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Marlins ace Jose Fernandez killed in boating accident; death stuns a team and a sport

Sun Sentinel columnist Dave Hyde talks of Jose Fernandez’s devastating death in a boating accident.

Jose Fernandez, the pitching ace who as a teenager survived a harrowing escape from his native Cuba to become one of the brightest young stars in baseball, was found dead early Sunday morning after a boat crash on the jetty rocks off Miami Beach. He was 24.

Fernandez, a two-time All-Star and the 2013 National League rookie of the year, was the ebullient face of the Miami Marlins franchise and his passing was acknowledged around Major League Baseball. 

Some players penned remembrances on their caps or cleats while others turned to social media to express their emotions. In Tampa, Boston Red Sox slugger David Ortiz asked the Rays to cancel a pregame ceremony in his honor to instead offer a moment of silence for Fernandez.

“As you see around you, there are no words to describe how this organization feels,” Marlins President David Samson said at a news conference attended by every Miami player and coach, plus other team personnel.

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“There’s no playbook. There’s no words of consolation. There’s prayer and there’s thought toward his family, toward his soon-to-be-born daughter. You realize how precious life is, how taking things for granted is a foolish man’s game.”

The Marlins and Atlanta Braves canceled their Sunday afternoon game at Marlins Park, but scores of fans — many of them tearful — showed up to pay tribute to Fernandez. They formed a makeshift shrine of flowers and handwritten notes outside one of the stadium’s entrances.

“Jose was the leader of this team, and we should also remember the risks he took to pursue the American dream,” said Brett McMurrain, a manager for a food distributor, referring to Fernandez’s three failed attempts to reach the United States by sea before succeeding in 2008.

“He is an example for us in this country to be inclusive. That is really important.”

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Inside the ballpark, first-year Marlins Manager Don Mattingly broke down several times during a news conference.

“When I think about Jose it’s going to be thinking of that little kid,” he said, pausing as he wiped away tears. “I see such a little boy in him when . . . the way he played . . . just joy with him when he played . . . and when he pitched.”

Fernandez was one of three men killed in the accident. The other two had not been publicly identified as of Sunday night, but one was the son of a Miami-Dade Police detective, the department said.

A routine Coast Guard patrol spotted the wreckage about 3:15 a.m., U.S. Coast Guard Capt. Megan Dean said. There was no indication of alcohol or illegal drugs, said officer Lorenzo Veloz of the Florida Fish and Wildlife Conservation Commission.

“It does appear that speed was involved due to the impact and severity of it,” said Veloz, speaking at a news briefing at the U.S. Coast Guard station on Miami Beach. None of the victims was wearing a life jacket.

The boat is owned by one of the other two men who died, and the owner often took Marlins players out on the boat, Veloz said.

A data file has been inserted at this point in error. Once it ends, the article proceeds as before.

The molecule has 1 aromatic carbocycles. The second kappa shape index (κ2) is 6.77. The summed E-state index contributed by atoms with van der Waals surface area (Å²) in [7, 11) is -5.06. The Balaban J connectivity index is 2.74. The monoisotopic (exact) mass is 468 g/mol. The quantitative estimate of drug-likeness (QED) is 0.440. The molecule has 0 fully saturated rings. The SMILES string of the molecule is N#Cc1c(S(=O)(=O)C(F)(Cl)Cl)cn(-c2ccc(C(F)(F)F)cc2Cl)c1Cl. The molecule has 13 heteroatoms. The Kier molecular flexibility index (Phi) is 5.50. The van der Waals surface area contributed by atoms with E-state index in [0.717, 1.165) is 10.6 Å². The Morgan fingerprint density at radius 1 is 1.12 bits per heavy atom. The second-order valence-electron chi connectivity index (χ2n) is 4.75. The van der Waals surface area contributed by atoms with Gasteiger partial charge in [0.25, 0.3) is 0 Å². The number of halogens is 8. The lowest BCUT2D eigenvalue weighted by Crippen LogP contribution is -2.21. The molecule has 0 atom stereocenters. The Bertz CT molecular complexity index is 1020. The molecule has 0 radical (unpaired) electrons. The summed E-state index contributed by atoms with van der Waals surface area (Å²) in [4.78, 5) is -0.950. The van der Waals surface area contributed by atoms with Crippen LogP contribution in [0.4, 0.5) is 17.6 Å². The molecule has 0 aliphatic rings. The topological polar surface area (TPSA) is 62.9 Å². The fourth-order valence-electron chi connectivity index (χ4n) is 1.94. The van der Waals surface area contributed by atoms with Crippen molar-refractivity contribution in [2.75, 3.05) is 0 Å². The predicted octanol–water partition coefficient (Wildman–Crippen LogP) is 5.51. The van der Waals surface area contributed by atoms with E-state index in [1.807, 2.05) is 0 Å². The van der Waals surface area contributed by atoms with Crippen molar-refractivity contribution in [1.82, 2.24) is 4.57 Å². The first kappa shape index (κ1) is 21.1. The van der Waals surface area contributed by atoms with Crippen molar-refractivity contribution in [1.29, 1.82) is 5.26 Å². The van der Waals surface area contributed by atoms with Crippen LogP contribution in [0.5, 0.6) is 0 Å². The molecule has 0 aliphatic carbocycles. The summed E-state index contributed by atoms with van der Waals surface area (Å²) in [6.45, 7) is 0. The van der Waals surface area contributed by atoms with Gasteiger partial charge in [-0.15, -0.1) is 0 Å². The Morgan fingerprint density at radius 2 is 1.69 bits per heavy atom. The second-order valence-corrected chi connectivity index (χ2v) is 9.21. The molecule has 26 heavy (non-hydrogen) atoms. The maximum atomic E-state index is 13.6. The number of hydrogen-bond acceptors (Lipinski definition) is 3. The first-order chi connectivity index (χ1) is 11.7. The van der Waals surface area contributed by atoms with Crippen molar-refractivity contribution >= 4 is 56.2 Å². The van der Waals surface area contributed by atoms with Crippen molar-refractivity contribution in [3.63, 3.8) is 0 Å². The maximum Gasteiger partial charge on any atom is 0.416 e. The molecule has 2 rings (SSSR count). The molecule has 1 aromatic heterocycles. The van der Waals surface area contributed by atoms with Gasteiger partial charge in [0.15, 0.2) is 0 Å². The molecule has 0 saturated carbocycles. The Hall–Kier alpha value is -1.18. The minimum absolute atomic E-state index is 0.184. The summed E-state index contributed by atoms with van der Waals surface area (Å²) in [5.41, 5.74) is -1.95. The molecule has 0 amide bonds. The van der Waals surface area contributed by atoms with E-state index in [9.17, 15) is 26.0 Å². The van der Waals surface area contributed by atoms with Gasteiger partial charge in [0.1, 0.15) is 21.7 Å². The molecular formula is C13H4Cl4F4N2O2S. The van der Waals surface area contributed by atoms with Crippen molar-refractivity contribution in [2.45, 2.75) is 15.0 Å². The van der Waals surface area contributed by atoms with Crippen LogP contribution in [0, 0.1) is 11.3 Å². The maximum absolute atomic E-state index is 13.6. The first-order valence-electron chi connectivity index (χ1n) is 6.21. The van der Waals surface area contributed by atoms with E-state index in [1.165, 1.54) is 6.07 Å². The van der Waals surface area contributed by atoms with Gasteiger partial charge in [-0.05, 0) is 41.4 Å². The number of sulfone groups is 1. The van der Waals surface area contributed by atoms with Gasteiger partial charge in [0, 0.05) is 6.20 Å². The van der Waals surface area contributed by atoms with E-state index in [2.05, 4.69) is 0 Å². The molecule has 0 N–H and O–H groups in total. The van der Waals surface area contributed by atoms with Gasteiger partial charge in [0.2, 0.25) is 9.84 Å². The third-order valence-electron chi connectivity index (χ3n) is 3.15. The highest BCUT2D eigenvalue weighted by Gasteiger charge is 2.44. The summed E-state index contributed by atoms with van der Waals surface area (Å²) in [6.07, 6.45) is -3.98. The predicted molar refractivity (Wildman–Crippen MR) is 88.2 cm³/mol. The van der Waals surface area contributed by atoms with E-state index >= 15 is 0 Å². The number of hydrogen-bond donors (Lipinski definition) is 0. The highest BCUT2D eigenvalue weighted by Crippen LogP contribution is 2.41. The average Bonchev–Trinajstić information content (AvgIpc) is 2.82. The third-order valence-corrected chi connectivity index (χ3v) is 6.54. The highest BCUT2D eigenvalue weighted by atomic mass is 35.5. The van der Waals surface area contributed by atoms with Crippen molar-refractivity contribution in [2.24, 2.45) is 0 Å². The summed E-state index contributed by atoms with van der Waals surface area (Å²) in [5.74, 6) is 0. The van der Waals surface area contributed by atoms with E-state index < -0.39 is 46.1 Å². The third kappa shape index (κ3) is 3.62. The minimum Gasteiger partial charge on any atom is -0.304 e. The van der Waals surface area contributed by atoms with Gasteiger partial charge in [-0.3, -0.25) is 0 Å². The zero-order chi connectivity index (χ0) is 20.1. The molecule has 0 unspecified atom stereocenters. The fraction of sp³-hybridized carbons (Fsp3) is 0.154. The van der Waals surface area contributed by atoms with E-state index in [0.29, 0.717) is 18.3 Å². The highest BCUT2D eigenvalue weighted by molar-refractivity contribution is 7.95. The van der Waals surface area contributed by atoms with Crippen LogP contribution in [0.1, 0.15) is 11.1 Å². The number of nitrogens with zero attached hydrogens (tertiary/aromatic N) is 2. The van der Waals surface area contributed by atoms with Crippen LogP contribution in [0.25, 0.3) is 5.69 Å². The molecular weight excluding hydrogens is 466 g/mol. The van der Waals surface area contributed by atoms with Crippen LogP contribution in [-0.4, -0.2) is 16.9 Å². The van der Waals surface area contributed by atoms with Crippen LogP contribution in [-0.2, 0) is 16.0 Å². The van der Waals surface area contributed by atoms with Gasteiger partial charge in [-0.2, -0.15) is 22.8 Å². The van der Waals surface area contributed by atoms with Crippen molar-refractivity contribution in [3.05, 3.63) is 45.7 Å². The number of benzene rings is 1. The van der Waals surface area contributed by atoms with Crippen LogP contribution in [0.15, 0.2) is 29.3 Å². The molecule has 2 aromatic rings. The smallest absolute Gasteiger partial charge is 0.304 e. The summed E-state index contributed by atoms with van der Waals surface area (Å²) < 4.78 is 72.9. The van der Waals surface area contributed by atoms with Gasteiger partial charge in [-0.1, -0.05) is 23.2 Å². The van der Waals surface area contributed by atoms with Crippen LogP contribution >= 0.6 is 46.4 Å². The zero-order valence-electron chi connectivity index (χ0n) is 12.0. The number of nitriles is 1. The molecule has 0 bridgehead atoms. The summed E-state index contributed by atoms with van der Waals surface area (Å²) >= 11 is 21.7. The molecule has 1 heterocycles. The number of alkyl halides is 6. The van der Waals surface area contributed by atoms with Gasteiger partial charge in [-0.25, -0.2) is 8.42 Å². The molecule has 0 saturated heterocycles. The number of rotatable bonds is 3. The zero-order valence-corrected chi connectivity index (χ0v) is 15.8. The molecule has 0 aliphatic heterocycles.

“Unfortunately, sometimes at night you deviate, because there are no lights out there and you can’t see anything, so we’re going to look into that and find out more,” Veloz said.

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Among those who watched solemnly as the wrecked vessel was towed away were several fans wearing orange No. 16 Fernandez jerseys.

At Marlins Park, the video board in center field, as well as electronic signage outside the stadium, went all black with orange lettering of Fernandez’s name and number. 

On the mound, the grounds crew stenciled in a white “16.” Someone added a Marlins hat and flowers. The team store was open, and many fans snapped up Fernandez T-shirts and jerseys.

Fernandez was the Marlins’ first-round pick (14th overall) in the 2011 amateur draft. Through his four-year career he posted a 38-17 record and 2.58 earned-run average. This season, Fernandez struck out 12.49 batters per nine innings, the fifth-best average in the last 100 years.

“Sadly, the brightest lights are often the ones that extinguish the fastest,” Marlins owner Jeffrey Loria said in a statement. “Jose left us far too soon, but his memory will endure in all of us.”

In Los Angeles, Dodgers outfielder Enrique Hernandez recalled his former Marlins teammate’s “unique passion for the game” and spoke of what a hero the young pitcher was in Cuba.

Hernandez said his grandfather recalled that every time Fernandez pitched “the entire country stopped and watched or listened on the radio.”

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In a radio-television simulcast, Dodgers broadcaster Vin Scully quoted a tweet Fernandez wrote last year:

“If you were given a book with the story of your life, would you read the end?”

Healey and Clary are staff writers with the South Florida Sun-Sentinel, as is Linda Trischitta, who contributed to this report. Times staff writers Dylan Hernandez and Mike Hiserman contributed from Los Angeles.

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UPDATES:

9:08 a.m.: This post was updated with reporting from the Sun Sentinel.

6:56 a.m.: This post has been updated with details throughout.

An Associated Press report was originally published at 6:25 a.m.


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